Three important pieces of legislation, one introduced last year and two introduced this month, could change the way certain women’s health issues are handled. These women’s health bills are now in Committee. The bills were introduced by Rep. Mike Fitzpatrick (R-PA), a long-time supporter of women’s health causes and champion of the move to reform the FDA’s broken processes for medical device approval.
The bill introduced last year is the E-Free Act, legislation that if passed, would strip Bayer of the FDA-issued Pre-Market Approval (PMA) status on its “permanent” birth control device, Essure. It would also force the product off the market. To date, tens of thousands of women have been harmed by this device, some irreparably so. However, the PMA status of the Essure device prevents injured women from suing except on a few points, such as negligent misrepresentation, negligent failure to warn, negligent training of doctors, negligent risk management and negligent manufacture. The E-Free Act would open the gates barring injured women from suing on several other counts, offering them full access to the justice system.
One of the bills introduced earlier in June also takes aim at the PMA protection, but not just for Essure. Despite being named for a victim of the Essure device, Ariel Grace’s Law would allow anyone harmed by a medical device with PMA protection to pursue legal action to address their injuries.
Rep. Fitzpatrick, in the Floor Speech given about Ariel Grace’s Law said, “Mr. Speaker, one year ago tomorrow, Ariel Grace’s life ended before it had a chance to begin–killed by the failure of the unsafe medical device, Essure. Despite her tragic passing, there remains no legal recourse to seek justice. That is why, on the one-year anniversary of her death, I will introduce Ariel Grace’s Law in order to resolve the broken law that prevents the families of Ariel Grace and thousands of others to have their voices heard in court.”
Some background on Ariel Grace from a story I did in October, 2015:
“Ariel Grace was born only 27 weeks into the pregnancy at 1 pound, 5.3 ounces. She got to spend five days with her family before she passed away. In her case, Essure caused a placental abruption – the detachment of the placenta from the womb.”
The second bill Rep. Fitzpatrick introduced this month deals with yet another FDA-approved device, the power morcellator. This device, as disgusting as it sounds, essentially grinds up uterine tissue during certain types of hysterectomies. Sadly, if the patient has an undiagnosed cancer in that region, the morcellator spreads it to healthy tissues, thus decreasing the chances for the patient’s survival.
From Rep. Fitzpatrick’s Floor Speech on the Medical Device Guardians Act:
“I will offer legislation to reform the flawed FDA process that allowed another dangerous device–a laparoscopic power morcellator–to spread deadly cancer throughout the bodies of women like shrapnel. Despite case after case, no one reported the harm to the FDA–not even their own doctors. The Medical Device Guardians Act will add doctors into the list of entities that must report unsafe devices so that lifesaving action can be taken quickly when it is needed to protect others.”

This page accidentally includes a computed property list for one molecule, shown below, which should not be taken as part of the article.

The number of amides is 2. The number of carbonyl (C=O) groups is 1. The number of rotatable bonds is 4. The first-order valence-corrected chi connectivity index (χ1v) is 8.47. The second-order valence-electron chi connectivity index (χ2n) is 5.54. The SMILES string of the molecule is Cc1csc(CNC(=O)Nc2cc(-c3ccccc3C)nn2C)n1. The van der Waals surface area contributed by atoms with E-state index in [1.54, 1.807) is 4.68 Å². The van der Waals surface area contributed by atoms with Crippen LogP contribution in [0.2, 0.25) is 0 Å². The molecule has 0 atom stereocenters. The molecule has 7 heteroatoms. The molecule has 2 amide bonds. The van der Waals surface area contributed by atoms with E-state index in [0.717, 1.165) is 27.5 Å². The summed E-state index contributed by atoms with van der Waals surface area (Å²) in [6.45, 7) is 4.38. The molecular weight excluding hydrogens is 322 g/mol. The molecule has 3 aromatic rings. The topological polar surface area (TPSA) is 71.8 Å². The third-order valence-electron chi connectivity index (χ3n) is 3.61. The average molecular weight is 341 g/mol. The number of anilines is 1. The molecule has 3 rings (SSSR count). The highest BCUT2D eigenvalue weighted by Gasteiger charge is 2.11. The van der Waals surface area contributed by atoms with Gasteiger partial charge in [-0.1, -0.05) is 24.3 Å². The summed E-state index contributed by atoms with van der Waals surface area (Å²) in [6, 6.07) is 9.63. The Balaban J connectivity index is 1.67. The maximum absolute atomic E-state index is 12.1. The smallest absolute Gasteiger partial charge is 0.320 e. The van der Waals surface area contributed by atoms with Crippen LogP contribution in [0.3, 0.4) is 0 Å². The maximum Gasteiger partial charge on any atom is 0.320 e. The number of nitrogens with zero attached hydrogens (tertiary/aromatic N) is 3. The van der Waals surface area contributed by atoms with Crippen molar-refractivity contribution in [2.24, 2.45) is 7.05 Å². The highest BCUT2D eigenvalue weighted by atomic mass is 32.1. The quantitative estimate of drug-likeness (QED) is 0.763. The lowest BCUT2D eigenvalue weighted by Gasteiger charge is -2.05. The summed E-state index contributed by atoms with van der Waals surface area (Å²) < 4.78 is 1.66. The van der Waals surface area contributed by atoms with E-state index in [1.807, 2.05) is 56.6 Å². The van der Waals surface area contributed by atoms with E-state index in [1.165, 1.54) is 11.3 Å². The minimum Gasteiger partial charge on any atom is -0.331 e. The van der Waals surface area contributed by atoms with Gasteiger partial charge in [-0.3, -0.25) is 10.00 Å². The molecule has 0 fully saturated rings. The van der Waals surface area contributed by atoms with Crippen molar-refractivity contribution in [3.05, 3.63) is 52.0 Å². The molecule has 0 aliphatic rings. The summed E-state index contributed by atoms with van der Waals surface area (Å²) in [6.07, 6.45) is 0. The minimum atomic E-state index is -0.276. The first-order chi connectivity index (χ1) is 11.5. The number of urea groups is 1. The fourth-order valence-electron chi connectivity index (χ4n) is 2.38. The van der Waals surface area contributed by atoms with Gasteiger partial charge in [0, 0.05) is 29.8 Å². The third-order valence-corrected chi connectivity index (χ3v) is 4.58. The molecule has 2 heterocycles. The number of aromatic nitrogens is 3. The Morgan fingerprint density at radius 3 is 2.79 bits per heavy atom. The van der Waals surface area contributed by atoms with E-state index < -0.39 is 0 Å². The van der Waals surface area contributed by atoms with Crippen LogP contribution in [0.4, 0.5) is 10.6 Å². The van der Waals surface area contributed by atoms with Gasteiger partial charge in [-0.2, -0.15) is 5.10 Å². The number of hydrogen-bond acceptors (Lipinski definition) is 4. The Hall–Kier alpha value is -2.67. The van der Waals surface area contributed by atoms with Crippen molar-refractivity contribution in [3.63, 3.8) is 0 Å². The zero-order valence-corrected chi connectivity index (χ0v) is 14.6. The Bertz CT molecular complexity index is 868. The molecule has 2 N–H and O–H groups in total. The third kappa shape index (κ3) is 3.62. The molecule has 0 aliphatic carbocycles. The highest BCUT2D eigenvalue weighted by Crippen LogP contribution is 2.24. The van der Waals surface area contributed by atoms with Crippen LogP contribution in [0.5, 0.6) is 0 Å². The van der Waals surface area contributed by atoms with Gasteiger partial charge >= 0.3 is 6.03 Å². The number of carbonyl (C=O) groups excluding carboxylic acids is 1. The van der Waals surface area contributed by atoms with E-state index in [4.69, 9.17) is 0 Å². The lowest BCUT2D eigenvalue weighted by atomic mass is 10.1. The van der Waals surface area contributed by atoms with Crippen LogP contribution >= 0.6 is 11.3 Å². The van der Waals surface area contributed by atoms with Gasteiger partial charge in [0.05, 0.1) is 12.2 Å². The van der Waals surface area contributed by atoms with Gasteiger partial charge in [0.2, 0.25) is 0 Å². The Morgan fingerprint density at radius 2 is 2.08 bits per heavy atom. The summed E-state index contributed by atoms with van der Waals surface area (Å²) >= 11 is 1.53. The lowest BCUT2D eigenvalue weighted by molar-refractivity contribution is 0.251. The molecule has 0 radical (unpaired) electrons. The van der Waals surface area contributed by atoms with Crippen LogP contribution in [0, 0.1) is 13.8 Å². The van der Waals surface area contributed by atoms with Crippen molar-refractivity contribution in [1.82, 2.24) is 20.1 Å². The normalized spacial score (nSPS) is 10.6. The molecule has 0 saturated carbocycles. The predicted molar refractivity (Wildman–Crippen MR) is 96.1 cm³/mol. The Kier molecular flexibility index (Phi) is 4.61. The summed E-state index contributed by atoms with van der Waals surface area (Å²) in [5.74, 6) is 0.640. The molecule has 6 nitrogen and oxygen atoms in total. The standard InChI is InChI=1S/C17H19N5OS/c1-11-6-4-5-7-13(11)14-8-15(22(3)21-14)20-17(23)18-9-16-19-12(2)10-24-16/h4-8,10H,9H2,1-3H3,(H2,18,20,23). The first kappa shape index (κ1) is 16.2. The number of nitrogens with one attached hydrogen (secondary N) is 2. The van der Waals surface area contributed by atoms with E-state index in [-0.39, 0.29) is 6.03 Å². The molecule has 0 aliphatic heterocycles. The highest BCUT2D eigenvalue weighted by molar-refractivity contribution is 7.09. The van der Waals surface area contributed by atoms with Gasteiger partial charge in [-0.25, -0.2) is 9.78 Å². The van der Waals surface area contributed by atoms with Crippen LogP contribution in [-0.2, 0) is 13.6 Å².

Rep. Fitzpatrick continued, saying, “The institutions and regulations that are designed to protect our constituents from unsafe devices in these cases and others have failed. It is time we take action to address them.”
I couldn’t agree more. Since covering the Essure crisis, I’ve had the honor of knowing and befriending some of the brave women who daily face injuries caused by this device. Bayer and the FDA have both responded to the crisis with an attitude of “profits before patients” and likely aren’t going to make things right until our nation’s lawmakers (or one of the limited-in-scope suits) force them to do so.
Rep. Fitzpatrick is not alone in his advocacy for change. Along with tens of thousands of injured women and their supporters, the recently introduced bills also have the support of Dr. Diana Zuckerman, president of the National Center for Health Research.
The NCHR, according to its website, “is a nonprofit, nonpartisan think tank focused on research that can improve the lives of adults and children. Throughout our country, there are programs and policies that have the potential to save lives and improve the quality of life for many adults and children. Unfortunately, these programs and policies do not always live up to their potential. The National Center for Health Research conducts and analyzes research that is then used to encourage new, more effective programs, policies, and medical treatments.”
In short, the NCHR is committed to finding ways to better address such issues as Essure and a broken FDA approval process. Dr. Zuckerman said, “We think both bills would be very important ways to protect patients from harmful devices.”
I agree and I hope all of this important legislation speeds its way through Committee review and meets with approval in the House. Then, it’s on to the Senate and, ultimately, to the President. If justice is done, we will eventually see three new laws focused on making medical devices safer for us all.